By Detective Don Howell
Cancer InCytes Magazine - Volume 5, Issue 1, Summer 2016
Managing Editor: Juliana Zhu, Esq.
The concept of pipeline is perhaps the easiest way to understand how child molesters are able to select child-victims who will not “tell”. If you remember back to the Jerry Sandusky-Penn State child molest scandal, the idea of pipeline will jump out at you.
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I first heard the term, pipeline, during a lecture by FBI agents many years ago. It's actually a way to visualize the victim selection process. Picture a pipe or tunnel with wide flared ends. Many children are attracted to the entrance of this tunnel, where the offender will employ a variety of selection measures to identify the most vulnerable children. The offender will then draw these desired children into the pipeline to be molested. The molestation can last for weeks, months and in some cases, years. All the children are eventually discarded from the other end of the pipeline.
The “draw” to the entrance can vary, greatly. The offender can be a sports coach, youth counselor, or that “cool guy” down the street with all the latest video games. Whatever the lure, the offender needs to identify which children are ready to exchange sexual contact for a friend and confidant.
At Penn State the draw was a kids sports-football program run by Sandusky. Each year dozens, if not hundreds, of boys came to join the program. I have to think that the program itself was geared to the gender and age of children that Sandusky had a sexual preference for. Once in the program aka the opening of the pipeline, Sandusky had to identify the kids that were open to his sexual advances.
In my experience the method to identify these kids is rather simple. The first sign is the child who hangs around after practice, having no where else to go, or whose parents are always late to pick him up. Next, the offender will find an opportunity for some type of “innocent touching” of the child. It may be an arm around the kid's shoulders, pulling him in tight, with a whispered “Good job today”. If the child pulls away, then he/she is not a candidate for further touching. If the child sinks into the hug, allows it or wants it to last longer than what would be considered normal, this is the child the offender is looking for.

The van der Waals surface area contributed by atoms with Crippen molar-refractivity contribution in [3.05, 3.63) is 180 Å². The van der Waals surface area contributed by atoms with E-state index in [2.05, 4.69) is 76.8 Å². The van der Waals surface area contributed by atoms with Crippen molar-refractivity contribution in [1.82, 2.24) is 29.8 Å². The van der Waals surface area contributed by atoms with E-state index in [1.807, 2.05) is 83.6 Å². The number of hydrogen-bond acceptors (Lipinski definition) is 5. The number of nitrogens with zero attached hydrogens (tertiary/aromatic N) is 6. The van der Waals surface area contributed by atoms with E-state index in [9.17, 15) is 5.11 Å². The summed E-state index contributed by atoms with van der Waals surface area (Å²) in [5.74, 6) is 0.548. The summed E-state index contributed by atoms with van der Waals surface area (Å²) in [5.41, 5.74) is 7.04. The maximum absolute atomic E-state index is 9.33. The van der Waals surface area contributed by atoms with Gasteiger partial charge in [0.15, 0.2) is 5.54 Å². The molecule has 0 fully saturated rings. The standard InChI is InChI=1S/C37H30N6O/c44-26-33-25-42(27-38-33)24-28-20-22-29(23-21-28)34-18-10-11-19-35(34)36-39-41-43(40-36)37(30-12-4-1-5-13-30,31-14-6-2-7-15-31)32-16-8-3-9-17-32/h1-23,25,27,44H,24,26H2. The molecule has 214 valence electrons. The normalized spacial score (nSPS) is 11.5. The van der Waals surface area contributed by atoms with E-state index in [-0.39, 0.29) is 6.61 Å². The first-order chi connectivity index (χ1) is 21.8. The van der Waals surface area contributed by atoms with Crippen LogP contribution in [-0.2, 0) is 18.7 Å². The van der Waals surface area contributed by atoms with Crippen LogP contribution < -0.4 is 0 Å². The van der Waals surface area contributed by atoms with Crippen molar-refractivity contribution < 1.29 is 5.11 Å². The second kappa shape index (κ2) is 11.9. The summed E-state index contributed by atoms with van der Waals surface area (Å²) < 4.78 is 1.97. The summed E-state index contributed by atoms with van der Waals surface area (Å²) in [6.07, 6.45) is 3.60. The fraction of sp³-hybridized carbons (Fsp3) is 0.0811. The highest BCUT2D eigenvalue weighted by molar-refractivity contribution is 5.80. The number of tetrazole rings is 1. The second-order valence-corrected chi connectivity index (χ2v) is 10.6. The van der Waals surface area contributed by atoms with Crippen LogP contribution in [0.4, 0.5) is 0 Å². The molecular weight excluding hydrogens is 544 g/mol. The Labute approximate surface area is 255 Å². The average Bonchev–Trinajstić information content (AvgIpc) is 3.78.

Remember some of the media interviews with Sandusky before his arrest. He said that he would be in the showers with the kids, sliding on the wet tile floor with them and snapping towels and even putting his hand on their thighs while they were getting dressed. Are you kidding me! He wasn't coaching them, he was selecting them.
If the assistant coach, who saw Sandusky grooming these kids, knew what a pipeline was, he may have reacted differently. If those few people at Penn State who had heard of this behavior, also knew, they may have also reacted differently.
Once selected the child is pulled into the pipeline where the sexual touching is traded for attention. This is not consent. It is referred to as “non-complaining”. These children are disconnected from their families for a variety of reasons, and are in essence “floating around” waiting for someone to catch them and reel them in. While “in the pipeline” the child is completely attached to the offender and is not likely to disclose the molest. To do so would bring the special attention to an end.
Eventually, the child leaves the sports program or becomes too old to fit the offender's needs and is discarded out of the other end of the pipeline. The child might be willing to talk about the molestation at this point, but it will require someone to ask the child about the abuse. This child does not have the support system to come forward on his own.
Pipelines can also be established through the Internet and Social Media. Whatever the medium, the basic formula is the same; attract as many children as possible and then sort through them to find the ones that will not “tell”.
Any discussion of pipeline requires a very loud and clear disclaimer. The vast majority of coaches, counselors and cool guys, are just that; not child molesters. Don't think that molesters are hiding behind every mailbox, have infiltrated our pre-schools or are lurking on every playground. The truth is, your children are pretty safe. Parents can make their children even safer by filling them up with self-esteem, talking to them and asking them about their daily activities.
Refer to “Sexual Abuse - Two Sides of the Same Coin” Cancer Incytes – Volume 2, Issue 1, Summer 2013 and “The Secret Victim Population” Cancer Incytes – Volume 3, Issue 2, Winter 2014, for more information on how being disconnected is the root cause of child molestation and boys being highly targeted by some molesters.
Detective Don Howell
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Don Howell, lecturer and author of Sex Crime Interviews Simplified and Beyond Stranger Danger - Smart Parents Raising Safe Kids, can be reached at firstname.lastname@example.org. He is a retired detective with over 30 years experience with the Huntington Beach Police department, Calif. He taught at the University of Southern California's School of Sociology for 12 years and is an editorial advisor for the Department of Culture, Law and Policy at Cancer Incytes Magazine.